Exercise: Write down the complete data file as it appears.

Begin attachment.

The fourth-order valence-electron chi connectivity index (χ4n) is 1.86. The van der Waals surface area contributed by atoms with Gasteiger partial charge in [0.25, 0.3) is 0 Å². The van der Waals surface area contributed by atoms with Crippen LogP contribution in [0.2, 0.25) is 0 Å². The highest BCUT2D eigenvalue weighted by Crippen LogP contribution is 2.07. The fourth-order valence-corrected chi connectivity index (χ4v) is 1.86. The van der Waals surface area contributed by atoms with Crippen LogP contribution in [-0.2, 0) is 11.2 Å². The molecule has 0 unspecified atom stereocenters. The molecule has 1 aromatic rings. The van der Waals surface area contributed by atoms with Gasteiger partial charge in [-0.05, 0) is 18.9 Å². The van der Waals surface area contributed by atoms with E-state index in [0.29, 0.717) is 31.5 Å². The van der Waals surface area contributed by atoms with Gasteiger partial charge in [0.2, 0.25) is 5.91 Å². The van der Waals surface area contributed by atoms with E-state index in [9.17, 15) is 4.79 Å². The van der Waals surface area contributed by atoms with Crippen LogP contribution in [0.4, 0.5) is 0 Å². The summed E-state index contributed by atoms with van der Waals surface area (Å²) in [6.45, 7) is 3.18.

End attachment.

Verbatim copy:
The fourth-order valence-electron chi connectivity index (χ4n) is 1.86. The van der Waals surface area contributed by atoms with Gasteiger partial charge in [0.25, 0.3) is 0 Å². The van der Waals surface area contributed by atoms with Crippen LogP contribution in [0.2, 0.25) is 0 Å². The highest BCUT2D eigenvalue weighted by Crippen LogP contribution is 2.07. The fourth-order valence-corrected chi connectivity index (χ4v) is 1.86. The van der Waals surface area contributed by atoms with Crippen LogP contribution in [-0.2, 0) is 11.2 Å². The molecule has 0 unspecified atom stereocenters. The molecule has 1 aromatic rings. The van der Waals surface area contributed by atoms with Gasteiger partial charge in [-0.05, 0) is 18.9 Å². The van der Waals surface area contributed by atoms with E-state index in [0.29, 0.717) is 31.5 Å². The van der Waals surface area contributed by atoms with Gasteiger partial charge in [0.2, 0.25) is 5.91 Å². The van der Waals surface area contributed by atoms with E-state index in [9.17, 15) is 4.79 Å². The van der Waals surface area contributed by atoms with Crippen LogP contribution in [0.4, 0.5) is 0 Å². The summed E-state index contributed by atoms with van der Waals surface area (Å²) in [6.45, 7) is 3.18.